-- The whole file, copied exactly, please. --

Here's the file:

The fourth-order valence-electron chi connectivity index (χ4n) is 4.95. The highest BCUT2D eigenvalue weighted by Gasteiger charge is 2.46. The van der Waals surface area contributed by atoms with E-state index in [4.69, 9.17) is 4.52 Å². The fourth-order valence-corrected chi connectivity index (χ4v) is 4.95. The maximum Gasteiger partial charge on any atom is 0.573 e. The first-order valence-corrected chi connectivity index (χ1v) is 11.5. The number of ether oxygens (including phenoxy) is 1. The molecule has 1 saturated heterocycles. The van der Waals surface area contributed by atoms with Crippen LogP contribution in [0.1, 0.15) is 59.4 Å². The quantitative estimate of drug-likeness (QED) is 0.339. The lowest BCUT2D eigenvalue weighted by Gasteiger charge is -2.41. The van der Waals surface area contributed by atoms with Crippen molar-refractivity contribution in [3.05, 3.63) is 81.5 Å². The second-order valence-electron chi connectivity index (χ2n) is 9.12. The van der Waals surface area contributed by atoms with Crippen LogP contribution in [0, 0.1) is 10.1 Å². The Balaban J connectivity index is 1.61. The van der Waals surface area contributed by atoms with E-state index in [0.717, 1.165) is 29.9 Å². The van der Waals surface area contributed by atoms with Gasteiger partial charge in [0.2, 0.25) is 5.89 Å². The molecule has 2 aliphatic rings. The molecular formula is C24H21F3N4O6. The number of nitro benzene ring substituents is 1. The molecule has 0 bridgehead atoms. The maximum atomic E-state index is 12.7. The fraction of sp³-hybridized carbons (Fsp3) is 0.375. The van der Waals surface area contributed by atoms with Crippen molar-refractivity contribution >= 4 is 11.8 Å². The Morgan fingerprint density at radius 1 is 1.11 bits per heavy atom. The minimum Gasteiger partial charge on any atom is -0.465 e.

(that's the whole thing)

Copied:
The fourth-order valence-electron chi connectivity index (χ4n) is 4.95. The highest BCUT2D eigenvalue weighted by Gasteiger charge is 2.46. The van der Waals surface area contributed by atoms with E-state index in [4.69, 9.17) is 4.52 Å². The fourth-order valence-corrected chi connectivity index (χ4v) is 4.95. The maximum Gasteiger partial charge on any atom is 0.573 e. The first-order valence-corrected chi connectivity index (χ1v) is 11.5. The number of ether oxygens (including phenoxy) is 1. The molecule has 1 saturated heterocycles. The van der Waals surface area contributed by atoms with Crippen LogP contribution in [0.1, 0.15) is 59.4 Å². The quantitative estimate of drug-likeness (QED) is 0.339. The lowest BCUT2D eigenvalue weighted by Gasteiger charge is -2.41. The van der Waals surface area contributed by atoms with Crippen molar-refractivity contribution in [3.05, 3.63) is 81.5 Å². The second-order valence-electron chi connectivity index (χ2n) is 9.12. The van der Waals surface area contributed by atoms with Crippen LogP contribution in [0, 0.1) is 10.1 Å². The Balaban J connectivity index is 1.61. The van der Waals surface area contributed by atoms with E-state index in [0.717, 1.165) is 29.9 Å². The van der Waals surface area contributed by atoms with Gasteiger partial charge in [0.2, 0.25) is 5.89 Å². The molecule has 2 aliphatic rings. The molecular formula is C24H21F3N4O6. The number of nitro benzene ring substituents is 1. The molecule has 0 bridgehead atoms. The maximum atomic E-state index is 12.7. The fraction of sp³-hybridized carbons (Fsp3) is 0.375. The van der Waals surface area contributed by atoms with Crippen molar-refractivity contribution >= 4 is 11.8 Å². The Morgan fingerprint density at radius 1 is 1.11 bits per heavy atom. The minimum Gasteiger partial charge on any atom is -0.465 e.